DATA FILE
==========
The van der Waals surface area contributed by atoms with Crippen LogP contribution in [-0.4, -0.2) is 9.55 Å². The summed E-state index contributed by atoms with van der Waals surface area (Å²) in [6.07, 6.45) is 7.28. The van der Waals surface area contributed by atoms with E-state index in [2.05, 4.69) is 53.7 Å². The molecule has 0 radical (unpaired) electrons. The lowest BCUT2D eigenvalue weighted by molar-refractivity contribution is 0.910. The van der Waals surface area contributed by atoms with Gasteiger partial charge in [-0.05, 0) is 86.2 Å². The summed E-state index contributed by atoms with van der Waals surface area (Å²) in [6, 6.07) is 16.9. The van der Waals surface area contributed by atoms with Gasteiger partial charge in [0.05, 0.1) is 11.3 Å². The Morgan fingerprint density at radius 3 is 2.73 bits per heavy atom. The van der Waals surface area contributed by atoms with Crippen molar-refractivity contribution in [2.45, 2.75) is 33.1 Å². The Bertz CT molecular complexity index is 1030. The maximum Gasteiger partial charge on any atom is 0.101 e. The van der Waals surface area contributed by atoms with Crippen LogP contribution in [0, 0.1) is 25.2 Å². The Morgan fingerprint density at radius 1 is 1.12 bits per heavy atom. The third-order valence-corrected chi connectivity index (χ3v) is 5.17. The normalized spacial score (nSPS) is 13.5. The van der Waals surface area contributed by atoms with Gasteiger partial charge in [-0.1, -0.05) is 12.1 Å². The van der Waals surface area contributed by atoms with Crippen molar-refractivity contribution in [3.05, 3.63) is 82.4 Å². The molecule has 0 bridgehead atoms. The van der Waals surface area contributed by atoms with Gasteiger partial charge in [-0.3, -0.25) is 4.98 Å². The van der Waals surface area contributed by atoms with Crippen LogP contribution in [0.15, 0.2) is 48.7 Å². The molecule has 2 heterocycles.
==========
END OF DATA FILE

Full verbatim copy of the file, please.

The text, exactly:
The van der Waals surface area contributed by atoms with Crippen LogP contribution in [-0.4, -0.2) is 9.55 Å². The summed E-state index contributed by atoms with van der Waals surface area (Å²) in [6.07, 6.45) is 7.28. The van der Waals surface area contributed by atoms with E-state index in [2.05, 4.69) is 53.7 Å². The molecule has 0 radical (unpaired) electrons. The lowest BCUT2D eigenvalue weighted by molar-refractivity contribution is 0.910. The van der Waals surface area contributed by atoms with Gasteiger partial charge in [-0.05, 0) is 86.2 Å². The summed E-state index contributed by atoms with van der Waals surface area (Å²) in [6, 6.07) is 16.9. The van der Waals surface area contributed by atoms with Gasteiger partial charge in [0.05, 0.1) is 11.3 Å². The Morgan fingerprint density at radius 3 is 2.73 bits per heavy atom. The van der Waals surface area contributed by atoms with Crippen molar-refractivity contribution in [2.45, 2.75) is 33.1 Å². The Bertz CT molecular complexity index is 1030. The maximum Gasteiger partial charge on any atom is 0.101 e. The van der Waals surface area contributed by atoms with Crippen LogP contribution in [0, 0.1) is 25.2 Å². The Morgan fingerprint density at radius 1 is 1.12 bits per heavy atom. The third-order valence-corrected chi connectivity index (χ3v) is 5.17. The normalized spacial score (nSPS) is 13.5. The van der Waals surface area contributed by atoms with Gasteiger partial charge in [-0.1, -0.05) is 12.1 Å². The van der Waals surface area contributed by atoms with Crippen molar-refractivity contribution in [3.05, 3.63) is 82.4 Å². The molecule has 0 bridgehead atoms. The van der Waals surface area contributed by atoms with Gasteiger partial charge in [-0.3, -0.25) is 4.98 Å². The van der Waals surface area contributed by atoms with Crippen LogP contribution in [0.15, 0.2) is 48.7 Å². The molecule has 2 heterocycles.